I wish it were otherwise and with a government committed to prioritising capital investment in social housing and a Mayor willing to think more creatively about how we leverage in additional investment it might be. Yet the sad truth is that in a world of fixed Community Infrastructure Levy (CIL) costs where government social housing grant has all but disappeared (the Coalition Government slashed capital funding for affordable housebuilding in England from £3bn a year under the previous administration to just £450m) and in which increased weight has been given to viability assessments via the 2012 National Planning Policy Framework (NPPF) Greenwich, like local authorities across London, will continue to fail to achieve affordable housing target levels established in a different, more progressive, era. The housing-related measures introduced by the Chancellor in his Summer Budget, particularly the four year 1 per cent cut to social housing rents, have simply exacerbated what was already a dire situation.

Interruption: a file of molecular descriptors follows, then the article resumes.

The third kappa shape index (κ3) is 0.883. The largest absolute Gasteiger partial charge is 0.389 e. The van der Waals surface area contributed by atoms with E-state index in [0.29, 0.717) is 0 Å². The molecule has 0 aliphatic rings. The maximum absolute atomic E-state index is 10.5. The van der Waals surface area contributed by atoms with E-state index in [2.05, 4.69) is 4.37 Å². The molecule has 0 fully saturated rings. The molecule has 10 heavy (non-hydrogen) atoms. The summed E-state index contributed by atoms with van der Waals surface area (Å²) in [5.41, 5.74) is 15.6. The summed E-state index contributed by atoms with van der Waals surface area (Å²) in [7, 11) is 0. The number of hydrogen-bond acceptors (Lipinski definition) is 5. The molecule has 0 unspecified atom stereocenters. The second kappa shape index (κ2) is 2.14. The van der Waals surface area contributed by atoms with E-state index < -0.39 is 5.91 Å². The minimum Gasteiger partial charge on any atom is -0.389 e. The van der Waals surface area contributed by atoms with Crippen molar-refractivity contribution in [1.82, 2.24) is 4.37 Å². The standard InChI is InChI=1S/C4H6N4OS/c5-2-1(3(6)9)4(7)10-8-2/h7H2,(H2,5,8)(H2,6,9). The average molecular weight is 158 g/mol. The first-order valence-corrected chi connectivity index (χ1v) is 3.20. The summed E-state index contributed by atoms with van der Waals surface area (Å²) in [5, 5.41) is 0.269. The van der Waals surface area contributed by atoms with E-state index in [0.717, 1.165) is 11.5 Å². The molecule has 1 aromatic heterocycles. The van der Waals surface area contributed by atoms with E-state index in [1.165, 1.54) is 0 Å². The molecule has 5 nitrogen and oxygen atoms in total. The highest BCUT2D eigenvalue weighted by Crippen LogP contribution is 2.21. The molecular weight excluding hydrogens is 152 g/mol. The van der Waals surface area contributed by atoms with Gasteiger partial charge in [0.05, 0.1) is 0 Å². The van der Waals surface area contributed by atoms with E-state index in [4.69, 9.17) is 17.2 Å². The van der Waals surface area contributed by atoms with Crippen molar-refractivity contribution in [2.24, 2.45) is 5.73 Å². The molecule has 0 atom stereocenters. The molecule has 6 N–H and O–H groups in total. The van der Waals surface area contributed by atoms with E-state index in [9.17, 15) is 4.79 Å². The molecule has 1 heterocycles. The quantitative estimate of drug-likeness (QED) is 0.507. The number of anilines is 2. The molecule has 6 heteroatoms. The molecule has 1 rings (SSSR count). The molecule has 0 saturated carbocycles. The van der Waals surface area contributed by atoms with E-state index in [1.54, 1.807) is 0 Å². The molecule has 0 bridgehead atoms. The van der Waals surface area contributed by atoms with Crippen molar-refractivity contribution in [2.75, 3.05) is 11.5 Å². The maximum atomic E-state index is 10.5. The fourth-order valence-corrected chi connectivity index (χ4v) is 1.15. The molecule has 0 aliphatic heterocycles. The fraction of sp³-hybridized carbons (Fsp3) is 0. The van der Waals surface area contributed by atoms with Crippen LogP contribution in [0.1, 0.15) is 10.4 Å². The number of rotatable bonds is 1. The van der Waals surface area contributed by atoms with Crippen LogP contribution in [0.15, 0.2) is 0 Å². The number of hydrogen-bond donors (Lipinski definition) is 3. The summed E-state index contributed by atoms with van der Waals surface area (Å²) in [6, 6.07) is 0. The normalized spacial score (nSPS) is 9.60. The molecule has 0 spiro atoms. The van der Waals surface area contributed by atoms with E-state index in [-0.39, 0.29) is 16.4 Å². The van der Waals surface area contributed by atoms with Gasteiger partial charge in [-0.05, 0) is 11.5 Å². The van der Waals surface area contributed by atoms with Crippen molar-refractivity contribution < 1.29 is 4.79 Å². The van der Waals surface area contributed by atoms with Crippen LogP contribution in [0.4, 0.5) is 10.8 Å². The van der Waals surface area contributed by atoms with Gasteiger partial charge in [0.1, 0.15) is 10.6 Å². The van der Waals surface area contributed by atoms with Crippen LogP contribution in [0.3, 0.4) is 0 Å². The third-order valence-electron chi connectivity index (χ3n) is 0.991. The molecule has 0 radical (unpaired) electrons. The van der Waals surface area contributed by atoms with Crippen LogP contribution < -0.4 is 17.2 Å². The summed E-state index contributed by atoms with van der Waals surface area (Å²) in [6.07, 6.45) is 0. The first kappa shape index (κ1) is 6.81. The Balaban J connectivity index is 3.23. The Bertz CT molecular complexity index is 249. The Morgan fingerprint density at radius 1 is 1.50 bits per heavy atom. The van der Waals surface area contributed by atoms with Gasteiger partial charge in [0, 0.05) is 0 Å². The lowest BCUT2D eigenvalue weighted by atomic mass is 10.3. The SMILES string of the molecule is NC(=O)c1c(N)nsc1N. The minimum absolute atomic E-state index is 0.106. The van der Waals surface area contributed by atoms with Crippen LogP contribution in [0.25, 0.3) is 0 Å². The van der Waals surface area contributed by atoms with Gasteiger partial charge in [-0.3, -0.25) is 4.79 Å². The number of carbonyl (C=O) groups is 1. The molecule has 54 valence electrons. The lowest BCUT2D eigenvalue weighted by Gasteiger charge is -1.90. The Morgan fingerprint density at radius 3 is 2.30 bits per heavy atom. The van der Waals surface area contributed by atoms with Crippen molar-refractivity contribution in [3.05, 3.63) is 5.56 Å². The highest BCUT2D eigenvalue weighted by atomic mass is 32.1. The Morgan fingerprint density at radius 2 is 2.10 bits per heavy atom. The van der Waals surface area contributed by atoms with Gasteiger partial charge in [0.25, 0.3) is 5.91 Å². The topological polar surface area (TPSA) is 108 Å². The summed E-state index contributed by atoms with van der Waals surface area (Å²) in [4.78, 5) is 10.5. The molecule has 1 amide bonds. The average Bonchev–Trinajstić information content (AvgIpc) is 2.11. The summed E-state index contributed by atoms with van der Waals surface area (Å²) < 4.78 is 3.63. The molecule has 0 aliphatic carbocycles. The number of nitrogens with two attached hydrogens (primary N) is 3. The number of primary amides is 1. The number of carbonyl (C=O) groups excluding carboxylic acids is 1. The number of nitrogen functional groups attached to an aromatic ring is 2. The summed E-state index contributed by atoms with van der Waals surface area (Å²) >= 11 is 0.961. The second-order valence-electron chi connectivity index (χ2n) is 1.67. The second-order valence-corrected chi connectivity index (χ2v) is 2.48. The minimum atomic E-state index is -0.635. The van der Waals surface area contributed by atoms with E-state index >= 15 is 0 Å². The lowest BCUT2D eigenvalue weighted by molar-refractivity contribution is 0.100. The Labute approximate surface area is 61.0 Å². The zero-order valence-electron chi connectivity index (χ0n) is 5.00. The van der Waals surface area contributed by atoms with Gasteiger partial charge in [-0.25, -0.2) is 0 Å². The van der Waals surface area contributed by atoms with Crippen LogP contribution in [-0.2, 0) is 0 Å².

Don’t the public subsidies that have been ploughed into the site over the years make a difference? It is true that significant public money was injected into the Peninsula to decontaminate and remediate the site (although a decade on it appears that much of the work was relatively superficial). It’s also the case that several agencies, including the Greater London Authority, Transport for London and HM Treasury, will receive significant sums from the development of the Peninsula over the coming years. I dearly wish they would consider re-cycling a share of those receipts back into the project to help boost levels of affordable housing but none appear willing.
As things stand, the scheme, even after the increase in height and density that Knight Dragon are requesting, has a deficit in excess of £1bn. The limitations of Financial Viability Assessments (FVA) are well known but to the best of my knowledge the fundamentals of the FVA that accompanies the application, which Knight Dragon made publicly available some weeks ago, and that has been examined by the council’s Independent Assessor, has not been challenged.